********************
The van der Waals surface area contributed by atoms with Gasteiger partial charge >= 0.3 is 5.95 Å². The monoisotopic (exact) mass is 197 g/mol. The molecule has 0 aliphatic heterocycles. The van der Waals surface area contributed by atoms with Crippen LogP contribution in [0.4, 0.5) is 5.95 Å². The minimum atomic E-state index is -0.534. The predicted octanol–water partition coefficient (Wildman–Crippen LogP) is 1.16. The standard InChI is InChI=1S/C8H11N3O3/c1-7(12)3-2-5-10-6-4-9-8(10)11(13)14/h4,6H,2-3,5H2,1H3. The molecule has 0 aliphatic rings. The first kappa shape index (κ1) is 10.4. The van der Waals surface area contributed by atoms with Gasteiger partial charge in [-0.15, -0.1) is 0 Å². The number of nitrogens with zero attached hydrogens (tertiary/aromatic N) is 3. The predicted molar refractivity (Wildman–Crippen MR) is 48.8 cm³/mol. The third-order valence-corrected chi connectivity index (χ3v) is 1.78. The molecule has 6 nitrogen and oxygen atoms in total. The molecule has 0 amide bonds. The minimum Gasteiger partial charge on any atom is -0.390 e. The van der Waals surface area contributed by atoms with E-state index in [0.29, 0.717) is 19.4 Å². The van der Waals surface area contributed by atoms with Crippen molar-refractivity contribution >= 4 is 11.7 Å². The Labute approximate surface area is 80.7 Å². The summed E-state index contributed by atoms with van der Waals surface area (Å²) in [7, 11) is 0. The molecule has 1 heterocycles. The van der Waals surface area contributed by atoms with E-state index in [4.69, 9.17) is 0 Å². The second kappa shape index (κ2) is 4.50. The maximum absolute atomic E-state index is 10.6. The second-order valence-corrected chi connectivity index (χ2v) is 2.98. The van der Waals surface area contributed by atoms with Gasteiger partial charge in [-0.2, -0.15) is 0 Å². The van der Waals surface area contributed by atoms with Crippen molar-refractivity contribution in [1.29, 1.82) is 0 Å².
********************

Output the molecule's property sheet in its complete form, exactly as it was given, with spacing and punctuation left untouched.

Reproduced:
The van der Waals surface area contributed by atoms with Gasteiger partial charge >= 0.3 is 5.95 Å². The monoisotopic (exact) mass is 197 g/mol. The molecule has 0 aliphatic heterocycles. The van der Waals surface area contributed by atoms with Crippen LogP contribution in [0.4, 0.5) is 5.95 Å². The minimum atomic E-state index is -0.534. The predicted octanol–water partition coefficient (Wildman–Crippen LogP) is 1.16. The standard InChI is InChI=1S/C8H11N3O3/c1-7(12)3-2-5-10-6-4-9-8(10)11(13)14/h4,6H,2-3,5H2,1H3. The molecule has 0 aliphatic rings. The first kappa shape index (κ1) is 10.4. The van der Waals surface area contributed by atoms with Gasteiger partial charge in [-0.15, -0.1) is 0 Å². The number of nitrogens with zero attached hydrogens (tertiary/aromatic N) is 3. The predicted molar refractivity (Wildman–Crippen MR) is 48.8 cm³/mol. The third-order valence-corrected chi connectivity index (χ3v) is 1.78. The molecule has 6 nitrogen and oxygen atoms in total. The molecule has 0 amide bonds. The minimum Gasteiger partial charge on any atom is -0.390 e. The van der Waals surface area contributed by atoms with E-state index in [0.29, 0.717) is 19.4 Å². The van der Waals surface area contributed by atoms with Crippen molar-refractivity contribution >= 4 is 11.7 Å². The Labute approximate surface area is 80.7 Å². The summed E-state index contributed by atoms with van der Waals surface area (Å²) in [7, 11) is 0. The molecule has 1 heterocycles. The van der Waals surface area contributed by atoms with E-state index in [4.69, 9.17) is 0 Å². The second kappa shape index (κ2) is 4.50. The maximum absolute atomic E-state index is 10.6. The second-order valence-corrected chi connectivity index (χ2v) is 2.98. The van der Waals surface area contributed by atoms with Gasteiger partial charge in [-0.2, -0.15) is 0 Å². The van der Waals surface area contributed by atoms with Crippen molar-refractivity contribution in [1.29, 1.82) is 0 Å².